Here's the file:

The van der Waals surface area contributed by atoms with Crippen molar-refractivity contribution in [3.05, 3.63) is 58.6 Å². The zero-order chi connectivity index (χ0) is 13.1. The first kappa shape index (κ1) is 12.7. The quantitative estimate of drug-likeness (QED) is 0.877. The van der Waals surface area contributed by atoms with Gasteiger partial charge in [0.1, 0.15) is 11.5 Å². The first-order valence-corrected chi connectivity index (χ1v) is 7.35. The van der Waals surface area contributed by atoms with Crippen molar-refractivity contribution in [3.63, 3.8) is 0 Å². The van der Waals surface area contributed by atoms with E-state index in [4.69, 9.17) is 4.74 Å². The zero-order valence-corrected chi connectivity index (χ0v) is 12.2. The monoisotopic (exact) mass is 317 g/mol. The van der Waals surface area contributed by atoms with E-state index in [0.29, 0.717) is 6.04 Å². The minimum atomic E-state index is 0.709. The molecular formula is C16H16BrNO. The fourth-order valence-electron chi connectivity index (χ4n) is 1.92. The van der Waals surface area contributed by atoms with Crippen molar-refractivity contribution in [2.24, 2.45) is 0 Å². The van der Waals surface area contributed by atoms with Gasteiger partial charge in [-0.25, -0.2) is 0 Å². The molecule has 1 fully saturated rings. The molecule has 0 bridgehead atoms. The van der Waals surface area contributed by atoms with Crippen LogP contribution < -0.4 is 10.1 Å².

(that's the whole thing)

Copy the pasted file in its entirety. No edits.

The van der Waals surface area contributed by atoms with Crippen molar-refractivity contribution in [3.05, 3.63) is 58.6 Å². The zero-order chi connectivity index (χ0) is 13.1. The first kappa shape index (κ1) is 12.7. The quantitative estimate of drug-likeness (QED) is 0.877. The van der Waals surface area contributed by atoms with Gasteiger partial charge in [0.1, 0.15) is 11.5 Å². The first-order valence-corrected chi connectivity index (χ1v) is 7.35. The van der Waals surface area contributed by atoms with Crippen molar-refractivity contribution in [3.63, 3.8) is 0 Å². The van der Waals surface area contributed by atoms with E-state index in [4.69, 9.17) is 4.74 Å². The zero-order valence-corrected chi connectivity index (χ0v) is 12.2. The monoisotopic (exact) mass is 317 g/mol. The van der Waals surface area contributed by atoms with E-state index in [0.29, 0.717) is 6.04 Å². The minimum atomic E-state index is 0.709. The molecular formula is C16H16BrNO. The fourth-order valence-electron chi connectivity index (χ4n) is 1.92. The van der Waals surface area contributed by atoms with Crippen molar-refractivity contribution in [2.24, 2.45) is 0 Å². The van der Waals surface area contributed by atoms with Gasteiger partial charge in [-0.25, -0.2) is 0 Å². The molecule has 1 fully saturated rings. The molecule has 0 bridgehead atoms. The van der Waals surface area contributed by atoms with Crippen LogP contribution < -0.4 is 10.1 Å².